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The Mangledwurzels
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Wurzels & The Vinyl Acetate

The Vinyl "Acetate"

An ‘acetate’ disc is cut prior to the cutting of the master disc which is used for mass production of records. They are nothing special to look at, there is no picture sleeve, and no special artwork on the record labels. A 7" single is usually cut on a 10" disc and they are they are almost always single-sided (the other side is totally blank and shiny, with no grooves and no label). When you physically handle an acetate, you'll notice that it's extremely stiff. They are made of an aluminium disc with a thin coating of nitro-cellulose lacquer. The lacquer coating on the disc is very soft and so the sound quality will deteriorate the more you play it.

The acetate is used to allow the producer, engineer, artist and other interested parties to see how well a recording transfers to disc. Trying to transfer some recordings to disc is like trying to fit a square peg into a round hole, and so the cutting engineer must make some adjustments to the sound so that song on the tape fits within the confines of a record groove. This may include adjusting the overall level (volume), adjusting bass/treble, compressing the overall signal, etc so that the record sounds as good as possible when played on a variety of hi-fi systems. For example, if a song is excessively long, the cutting engineer will have to reduce the overall level of the disc. When such changes are necessary, the acetate allows the producer to check and approve these changes before the master disc is cut and sent off to the pressing plant where thousands of copies are pressed.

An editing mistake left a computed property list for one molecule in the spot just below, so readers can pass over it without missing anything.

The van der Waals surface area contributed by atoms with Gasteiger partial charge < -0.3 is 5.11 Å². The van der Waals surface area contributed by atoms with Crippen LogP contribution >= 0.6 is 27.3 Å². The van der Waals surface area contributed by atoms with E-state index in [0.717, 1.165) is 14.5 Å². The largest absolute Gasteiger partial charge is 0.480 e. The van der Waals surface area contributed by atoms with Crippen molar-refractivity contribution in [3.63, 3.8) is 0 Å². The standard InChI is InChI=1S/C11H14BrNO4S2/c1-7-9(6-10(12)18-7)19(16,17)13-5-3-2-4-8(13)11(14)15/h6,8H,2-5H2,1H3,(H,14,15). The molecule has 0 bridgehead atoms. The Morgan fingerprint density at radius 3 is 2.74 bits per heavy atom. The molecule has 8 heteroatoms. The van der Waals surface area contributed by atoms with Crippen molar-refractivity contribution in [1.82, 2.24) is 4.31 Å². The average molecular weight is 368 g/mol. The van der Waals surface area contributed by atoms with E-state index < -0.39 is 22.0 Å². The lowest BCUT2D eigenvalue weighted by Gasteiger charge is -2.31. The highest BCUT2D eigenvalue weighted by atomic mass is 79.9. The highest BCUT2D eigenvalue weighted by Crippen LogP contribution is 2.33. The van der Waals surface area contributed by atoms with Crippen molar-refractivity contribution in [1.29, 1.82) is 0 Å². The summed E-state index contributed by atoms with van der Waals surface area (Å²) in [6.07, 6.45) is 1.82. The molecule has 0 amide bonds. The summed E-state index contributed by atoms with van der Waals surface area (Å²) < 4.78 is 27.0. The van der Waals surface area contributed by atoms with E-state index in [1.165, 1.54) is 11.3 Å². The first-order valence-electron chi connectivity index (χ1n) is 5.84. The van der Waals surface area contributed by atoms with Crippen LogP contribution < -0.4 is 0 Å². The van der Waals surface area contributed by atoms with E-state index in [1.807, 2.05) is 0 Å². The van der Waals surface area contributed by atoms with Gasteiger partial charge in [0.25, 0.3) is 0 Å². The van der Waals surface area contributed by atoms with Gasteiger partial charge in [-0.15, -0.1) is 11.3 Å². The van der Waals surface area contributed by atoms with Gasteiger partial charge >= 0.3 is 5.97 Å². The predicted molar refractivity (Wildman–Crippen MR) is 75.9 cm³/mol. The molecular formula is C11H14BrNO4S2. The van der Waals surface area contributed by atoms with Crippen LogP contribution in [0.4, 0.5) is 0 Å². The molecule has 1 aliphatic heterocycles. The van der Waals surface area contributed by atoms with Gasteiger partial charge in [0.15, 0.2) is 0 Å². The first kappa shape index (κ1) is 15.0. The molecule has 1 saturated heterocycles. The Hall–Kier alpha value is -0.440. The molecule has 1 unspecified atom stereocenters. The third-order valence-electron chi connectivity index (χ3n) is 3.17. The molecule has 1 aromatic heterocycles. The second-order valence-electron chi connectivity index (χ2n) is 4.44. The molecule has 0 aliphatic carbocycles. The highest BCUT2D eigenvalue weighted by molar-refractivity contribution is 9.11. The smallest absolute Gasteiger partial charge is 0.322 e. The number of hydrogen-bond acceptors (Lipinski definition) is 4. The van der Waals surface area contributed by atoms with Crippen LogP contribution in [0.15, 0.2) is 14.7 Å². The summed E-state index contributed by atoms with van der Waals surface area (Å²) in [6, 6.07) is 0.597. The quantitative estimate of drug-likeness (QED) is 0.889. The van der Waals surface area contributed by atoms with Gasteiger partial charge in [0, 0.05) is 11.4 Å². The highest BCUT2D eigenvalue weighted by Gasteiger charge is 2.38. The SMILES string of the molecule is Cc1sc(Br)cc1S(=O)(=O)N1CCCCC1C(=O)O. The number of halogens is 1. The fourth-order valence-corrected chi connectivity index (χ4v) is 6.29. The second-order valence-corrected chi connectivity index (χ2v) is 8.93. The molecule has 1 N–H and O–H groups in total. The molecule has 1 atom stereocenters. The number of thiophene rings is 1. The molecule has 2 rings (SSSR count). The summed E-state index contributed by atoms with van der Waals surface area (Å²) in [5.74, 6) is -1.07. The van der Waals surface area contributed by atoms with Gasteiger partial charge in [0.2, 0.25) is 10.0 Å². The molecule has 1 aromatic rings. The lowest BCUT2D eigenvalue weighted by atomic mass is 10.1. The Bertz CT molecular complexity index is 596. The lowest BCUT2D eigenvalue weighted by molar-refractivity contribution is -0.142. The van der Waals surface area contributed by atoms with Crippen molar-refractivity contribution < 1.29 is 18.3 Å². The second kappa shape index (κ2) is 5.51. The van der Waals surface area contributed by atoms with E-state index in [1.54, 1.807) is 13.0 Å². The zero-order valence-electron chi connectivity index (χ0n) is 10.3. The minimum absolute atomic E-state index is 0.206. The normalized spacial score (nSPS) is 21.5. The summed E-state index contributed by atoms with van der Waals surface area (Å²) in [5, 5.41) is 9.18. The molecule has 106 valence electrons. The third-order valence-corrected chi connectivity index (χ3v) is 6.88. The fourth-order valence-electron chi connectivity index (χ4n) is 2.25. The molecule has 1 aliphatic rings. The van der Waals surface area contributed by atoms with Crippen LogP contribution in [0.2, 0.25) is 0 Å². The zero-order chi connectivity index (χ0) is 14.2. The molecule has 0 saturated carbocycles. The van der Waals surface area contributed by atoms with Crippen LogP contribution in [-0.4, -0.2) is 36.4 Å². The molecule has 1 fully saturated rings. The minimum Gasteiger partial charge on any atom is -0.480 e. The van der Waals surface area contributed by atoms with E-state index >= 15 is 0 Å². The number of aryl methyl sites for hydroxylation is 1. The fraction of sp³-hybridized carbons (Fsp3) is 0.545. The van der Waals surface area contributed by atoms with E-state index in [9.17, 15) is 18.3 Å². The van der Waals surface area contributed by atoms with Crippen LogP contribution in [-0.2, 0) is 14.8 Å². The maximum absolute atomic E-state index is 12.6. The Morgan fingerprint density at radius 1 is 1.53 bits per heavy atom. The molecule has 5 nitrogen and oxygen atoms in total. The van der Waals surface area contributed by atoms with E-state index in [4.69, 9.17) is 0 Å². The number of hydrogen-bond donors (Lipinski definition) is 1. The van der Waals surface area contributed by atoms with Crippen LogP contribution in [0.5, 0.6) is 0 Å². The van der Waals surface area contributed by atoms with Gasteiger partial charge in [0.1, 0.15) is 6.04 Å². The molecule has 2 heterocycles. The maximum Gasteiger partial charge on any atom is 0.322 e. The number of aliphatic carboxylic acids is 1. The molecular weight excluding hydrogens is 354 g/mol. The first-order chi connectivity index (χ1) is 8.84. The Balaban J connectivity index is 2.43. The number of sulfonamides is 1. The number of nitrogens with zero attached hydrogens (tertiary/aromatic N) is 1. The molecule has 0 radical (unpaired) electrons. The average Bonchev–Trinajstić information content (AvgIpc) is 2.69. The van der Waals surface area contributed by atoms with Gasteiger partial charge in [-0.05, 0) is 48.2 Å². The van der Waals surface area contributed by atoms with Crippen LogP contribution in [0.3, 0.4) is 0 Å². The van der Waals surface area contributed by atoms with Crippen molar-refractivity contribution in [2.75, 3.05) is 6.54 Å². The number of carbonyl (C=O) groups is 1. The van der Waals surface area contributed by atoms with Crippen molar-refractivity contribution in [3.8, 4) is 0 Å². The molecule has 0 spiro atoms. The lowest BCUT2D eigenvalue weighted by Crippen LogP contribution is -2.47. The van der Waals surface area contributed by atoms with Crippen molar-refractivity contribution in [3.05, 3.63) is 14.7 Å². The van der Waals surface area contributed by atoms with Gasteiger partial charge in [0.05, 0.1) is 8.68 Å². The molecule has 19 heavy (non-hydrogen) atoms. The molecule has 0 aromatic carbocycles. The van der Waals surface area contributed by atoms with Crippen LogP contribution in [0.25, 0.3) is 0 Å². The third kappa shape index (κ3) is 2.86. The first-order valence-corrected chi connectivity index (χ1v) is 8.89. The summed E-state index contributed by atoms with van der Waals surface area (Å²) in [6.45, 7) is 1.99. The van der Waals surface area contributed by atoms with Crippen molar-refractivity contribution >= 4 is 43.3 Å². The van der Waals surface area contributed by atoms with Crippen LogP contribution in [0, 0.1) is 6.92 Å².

So if you have an "acetate", you have a disc that was theoretically cut for the producer, engineer and artist to listen to. It should not be overplayed as it is very fragile and only good for five or six listenings before noticeable sound deterioration. So, having an acetate for a song is almost like having the "negatives" for a photo - extremely rare, in some cases, are one-of-a-kind - and certainly very, very collectable!

The photos on the right are of the acetate for Adge Cutler and The Wurzels’ first single Drink Up Thy Zider recorded in November 1966 at the Royal Oak, Nailsea in Somerset.

The Wurzels

Acetate of the single

The Wurzels

Front side of an acetate of the single

The Wurzels

Reverse side of an acetate of the single

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